27. On 26 February 2009 the curator ad litem submitted a report on her activities since January 2008. Upon request, the court extended the time limit for the Youth Office to 31 May 2009 and for the mother to 28 April 2009. On 25 May 2009 the Youth Office submitted the final report by the supervising institution dated 7 March 2009, according to which the mother had failed to support the exercise of contact rights.
28. On 7 May 2009 the mother requested the court to hold a hearing. On 23 June 2009 the applicant, represented by new counsel, filed extensive submissions, and requested the court to issue an interim order and to schedule a hearing. On 30 July 2009 the District Court scheduled a hearing for 3 September 2009.
29. On 6 August 2009 the applicant, represented by counsel, lodged a constitutional complaint, complaining about the length of the proceedings and about the lack of an effective remedy.
30. On 17 August 2009 the applicant requested the court to re-schedule the hearing because of his holiday plans. On 24 August 2009 the court postponed the hearing to 24 September 2009. On 3 September 2009 the court postponed the hearing to 15 October 2009 in order to take into account the absence of the competent person in the Youth Office. On 21 September 2009 the Court of Appeal declared the applicant’s complaint against the postponement inadmissible. On 24 September 2009 the District Court, upon the mother’s request, further postponed the hearing to 26 October 2009. On 2 October 2009 the District Court postponed the hearing to 29 October 2009 because of the absence of the curator ad litem.
31. In the meantime, on 13 October 2009 the Court of Appeal rejected the applicant’s complaint against the further postponement, as the scheduling of a hearing was not subject to a legal remedy. With regard to the length of the proceedings, the Court of Appeal found as follows:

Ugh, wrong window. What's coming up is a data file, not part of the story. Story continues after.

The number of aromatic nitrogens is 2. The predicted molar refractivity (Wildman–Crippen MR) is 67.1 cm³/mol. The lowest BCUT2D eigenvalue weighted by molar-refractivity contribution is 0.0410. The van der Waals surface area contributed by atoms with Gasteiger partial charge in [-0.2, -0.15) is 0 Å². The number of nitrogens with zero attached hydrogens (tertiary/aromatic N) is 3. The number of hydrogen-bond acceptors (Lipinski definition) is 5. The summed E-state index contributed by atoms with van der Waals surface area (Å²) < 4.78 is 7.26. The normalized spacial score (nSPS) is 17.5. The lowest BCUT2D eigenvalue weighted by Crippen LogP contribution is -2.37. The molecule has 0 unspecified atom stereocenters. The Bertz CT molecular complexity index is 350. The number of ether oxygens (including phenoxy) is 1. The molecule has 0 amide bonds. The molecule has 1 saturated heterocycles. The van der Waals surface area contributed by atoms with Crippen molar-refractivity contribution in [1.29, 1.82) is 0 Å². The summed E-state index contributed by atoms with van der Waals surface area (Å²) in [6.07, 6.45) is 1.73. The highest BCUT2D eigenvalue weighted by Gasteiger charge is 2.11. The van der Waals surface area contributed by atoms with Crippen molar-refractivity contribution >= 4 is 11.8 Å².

“In the instant case, the numerous postponements have created a situation which is unacceptable in the light of the requirement to expedite the proceedings ... Contact proceedings have been pending since 2005. Contacts have taken place sporadically only; a final decision has not been given. On 23 June 2009 the applicant requested the issue of an interim order. The repeated postponements of the hearing cause a factual delay which amounts to a denial of justice or a suspension of the proceedings.”
The Court of Appeal noted, however, that it was not competent to order the District Court to hold the hearing on a specific date.
32. On 15 October 2009 the District Court postponed the hearing upon the curator’s request to 2 November 2009. On 2 November 2009 the hearing took place, on 9 November 2009 the court heard the child.
33. On 21 December 2009, following further submissions filed by the parents and by the Youth Office, the District Court suspended the applicant’s contact rights for one further year. The District Court considered that the child, who last saw his father two and a half years before, and had been burdened by the proceedings, had to be given time, inter alia to cope with his entry into school.
34. On 5 January 2010 the applicant lodged a motion with the District Court to amend its decision of 21 December 2009 with respect to the father’s right to be informed about the child’s personal circumstances. On 22 March 2010 the District Court decided on this request.
35. On 30 December 2009 the applicant lodged an appeal with the Frankfurt Court of Appeal (Oberlandesgericht). By interim decision of 12 May 2010 the Court of Appeal, having held a hearing on 15 April 2010, ordered six contact visits to take place between May and August 2010. In October 2010, the main proceedings were still pending before the Court of Appeal.
II. RELEVANT DOMESTIC LAW
36. As from 1 September 2009, proceedings in family matters are governed by the Act on Procedure in Family Matters and Non-Contentious Matters (Gesetz über das Verfahren in Familiensachen und in Angelegenheiten der freiwilligen Gerichtsbarkeit), section 155 of which reads as follows:
“(1) Parent and child matters referring to the child’s place of abode, access rights or the surrender of the child, as well as proceedings based on a threat to the child’s welfare must be conducted as a matter of priority and expediently.